Release Date: 28th February 2017
Publisher: Balzer + Bray
Add it: Goodreads
Sixteen-year-old Starr Carter moves between two worlds: the poor neighborhood where she lives and the fancy suburban prep school she attends. The uneasy balance between these worlds is shattered when Starr witnesses the fatal shooting of her childhood best friend Khalil at the hands of a police officer. Khalil was unarmed.
Soon afterward, his death is a national headline. Some are calling him a thug, maybe even a drug dealer and a gangbanger. Protesters are taking to the streets in Khalil's name. Some cops and the local drug lord try to intimidate Starr and her family. What everyone wants to know is: what really went down that night? And the only person alive who can answer that is Starr.
But what Starr does or does not say could upend her community. It could also endanger her life.
After reading this, I can see why The Hate U Give has been on the NYT Bestsellers List for about a decade (only a slight exaggeration). The Hate U Give is important, topical, and so powerful, and it deserves all the hype it has been getting. I read it in less than a day, partly because I was challenged to, and partly because it’s an incredibly gripping read.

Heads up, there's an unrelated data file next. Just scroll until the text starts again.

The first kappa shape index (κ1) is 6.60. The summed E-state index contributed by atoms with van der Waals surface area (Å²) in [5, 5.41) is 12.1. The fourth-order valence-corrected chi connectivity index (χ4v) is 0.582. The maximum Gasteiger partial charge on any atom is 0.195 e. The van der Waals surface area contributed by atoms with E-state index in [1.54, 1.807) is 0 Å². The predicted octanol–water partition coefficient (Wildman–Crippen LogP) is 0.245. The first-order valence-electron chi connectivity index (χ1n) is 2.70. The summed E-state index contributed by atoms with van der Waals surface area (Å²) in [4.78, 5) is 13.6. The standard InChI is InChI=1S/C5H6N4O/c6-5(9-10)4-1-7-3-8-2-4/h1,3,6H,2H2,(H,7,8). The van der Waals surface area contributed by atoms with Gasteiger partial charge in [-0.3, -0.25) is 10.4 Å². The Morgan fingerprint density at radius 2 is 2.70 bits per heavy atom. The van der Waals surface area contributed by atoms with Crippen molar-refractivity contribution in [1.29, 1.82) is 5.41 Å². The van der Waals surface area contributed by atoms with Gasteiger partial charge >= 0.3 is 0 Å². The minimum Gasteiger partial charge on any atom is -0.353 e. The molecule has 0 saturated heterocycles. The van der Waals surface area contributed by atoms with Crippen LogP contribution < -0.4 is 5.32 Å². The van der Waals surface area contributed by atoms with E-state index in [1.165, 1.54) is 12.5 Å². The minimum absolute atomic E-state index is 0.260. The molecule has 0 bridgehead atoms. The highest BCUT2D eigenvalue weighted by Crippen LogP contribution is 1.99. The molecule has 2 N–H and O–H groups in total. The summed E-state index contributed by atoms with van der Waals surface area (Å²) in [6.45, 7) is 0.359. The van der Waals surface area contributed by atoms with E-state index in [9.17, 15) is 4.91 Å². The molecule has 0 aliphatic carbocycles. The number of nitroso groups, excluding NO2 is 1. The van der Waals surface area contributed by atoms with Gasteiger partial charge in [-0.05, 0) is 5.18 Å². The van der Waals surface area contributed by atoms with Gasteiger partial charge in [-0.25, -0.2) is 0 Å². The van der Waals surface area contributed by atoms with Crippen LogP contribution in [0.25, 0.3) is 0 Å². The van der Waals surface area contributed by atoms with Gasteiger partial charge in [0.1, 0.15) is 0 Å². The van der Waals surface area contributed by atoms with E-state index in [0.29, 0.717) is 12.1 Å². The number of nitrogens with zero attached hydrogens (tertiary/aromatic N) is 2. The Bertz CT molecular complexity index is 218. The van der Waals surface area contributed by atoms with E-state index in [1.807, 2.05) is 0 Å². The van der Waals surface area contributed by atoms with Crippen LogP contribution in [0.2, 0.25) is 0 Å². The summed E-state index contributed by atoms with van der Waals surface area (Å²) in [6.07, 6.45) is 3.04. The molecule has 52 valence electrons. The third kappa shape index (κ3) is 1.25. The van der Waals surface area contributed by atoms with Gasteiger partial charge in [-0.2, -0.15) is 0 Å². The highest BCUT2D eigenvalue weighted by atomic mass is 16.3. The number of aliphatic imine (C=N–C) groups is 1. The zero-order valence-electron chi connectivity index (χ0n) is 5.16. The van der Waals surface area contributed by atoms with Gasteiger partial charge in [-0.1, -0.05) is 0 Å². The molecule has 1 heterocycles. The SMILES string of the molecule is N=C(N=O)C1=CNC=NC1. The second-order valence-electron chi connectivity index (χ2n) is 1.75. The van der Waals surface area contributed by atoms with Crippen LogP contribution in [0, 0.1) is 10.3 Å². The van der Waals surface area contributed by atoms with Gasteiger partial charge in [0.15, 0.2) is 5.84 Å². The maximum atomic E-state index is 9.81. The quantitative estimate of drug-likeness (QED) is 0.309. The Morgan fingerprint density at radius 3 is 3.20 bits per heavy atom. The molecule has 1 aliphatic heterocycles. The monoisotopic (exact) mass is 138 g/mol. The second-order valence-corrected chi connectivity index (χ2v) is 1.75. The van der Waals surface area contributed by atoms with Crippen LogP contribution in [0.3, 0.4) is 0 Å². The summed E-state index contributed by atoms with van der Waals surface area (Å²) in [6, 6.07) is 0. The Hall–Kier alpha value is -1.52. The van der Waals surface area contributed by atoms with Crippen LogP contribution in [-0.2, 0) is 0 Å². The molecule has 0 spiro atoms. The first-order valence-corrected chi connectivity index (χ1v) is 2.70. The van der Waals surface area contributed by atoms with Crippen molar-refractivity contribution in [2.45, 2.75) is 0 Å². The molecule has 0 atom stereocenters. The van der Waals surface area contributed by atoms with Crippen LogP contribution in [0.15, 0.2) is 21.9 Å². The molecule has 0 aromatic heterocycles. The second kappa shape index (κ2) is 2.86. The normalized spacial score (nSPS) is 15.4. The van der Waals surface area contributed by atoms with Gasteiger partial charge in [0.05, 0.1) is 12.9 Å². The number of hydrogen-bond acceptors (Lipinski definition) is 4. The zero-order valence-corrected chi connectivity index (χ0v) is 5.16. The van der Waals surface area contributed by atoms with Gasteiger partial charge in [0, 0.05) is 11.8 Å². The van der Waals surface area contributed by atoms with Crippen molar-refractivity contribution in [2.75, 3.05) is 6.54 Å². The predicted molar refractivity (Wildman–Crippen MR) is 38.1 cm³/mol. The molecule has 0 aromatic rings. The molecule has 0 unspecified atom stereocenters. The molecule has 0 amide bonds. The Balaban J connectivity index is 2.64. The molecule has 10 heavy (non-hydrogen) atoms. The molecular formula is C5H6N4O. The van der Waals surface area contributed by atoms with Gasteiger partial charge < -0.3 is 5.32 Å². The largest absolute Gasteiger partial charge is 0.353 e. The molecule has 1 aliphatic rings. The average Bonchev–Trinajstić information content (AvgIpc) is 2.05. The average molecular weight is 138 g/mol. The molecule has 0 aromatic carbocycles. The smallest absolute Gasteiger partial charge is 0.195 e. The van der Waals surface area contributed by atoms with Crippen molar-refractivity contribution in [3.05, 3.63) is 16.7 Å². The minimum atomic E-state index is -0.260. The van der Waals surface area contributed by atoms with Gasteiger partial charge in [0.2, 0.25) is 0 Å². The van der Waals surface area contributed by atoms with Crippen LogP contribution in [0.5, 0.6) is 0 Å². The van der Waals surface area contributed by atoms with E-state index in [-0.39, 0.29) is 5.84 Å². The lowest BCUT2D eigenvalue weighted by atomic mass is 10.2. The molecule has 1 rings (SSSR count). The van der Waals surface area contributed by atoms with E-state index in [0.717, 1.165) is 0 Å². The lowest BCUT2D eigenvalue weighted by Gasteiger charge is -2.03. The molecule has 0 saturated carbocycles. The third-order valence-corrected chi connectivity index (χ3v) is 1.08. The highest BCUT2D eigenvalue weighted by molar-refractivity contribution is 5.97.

I have to say, it took me a while to get used to the dialogue in this book. There’s a lot of slang and local dialect going on, and, obviously, being from England, it’s entirely different to what I’m used to. However, by “a while”, I mean about forty pages, if not less. The writing itself is captivating, and by the halfway point I stopped getting pulled out of the story by the dialogue and just rolled with it.
Starr is a wonderful protagonist. I loved how Thomas showed her battling with two different sides of herself, and I loved how Starr overcame her inner conflict. She was a really interesting character to read about, and definitely a memorable one.
The relationships in this book were my favourite things. Starr’s parents are a legit OTP, Starr and her siblings had the best relationships, and then there were the various relationships between Starr and her friends, and Starr’s siblings and other family members.
I don’t have anything to add that other people haven’t already said, really. I cried, the book was great, and I’d definitely read it again. I’m looking forward to reading whatever Angie Thomas comes out with next, because if it’s up to this standard then I know I’m going to love it.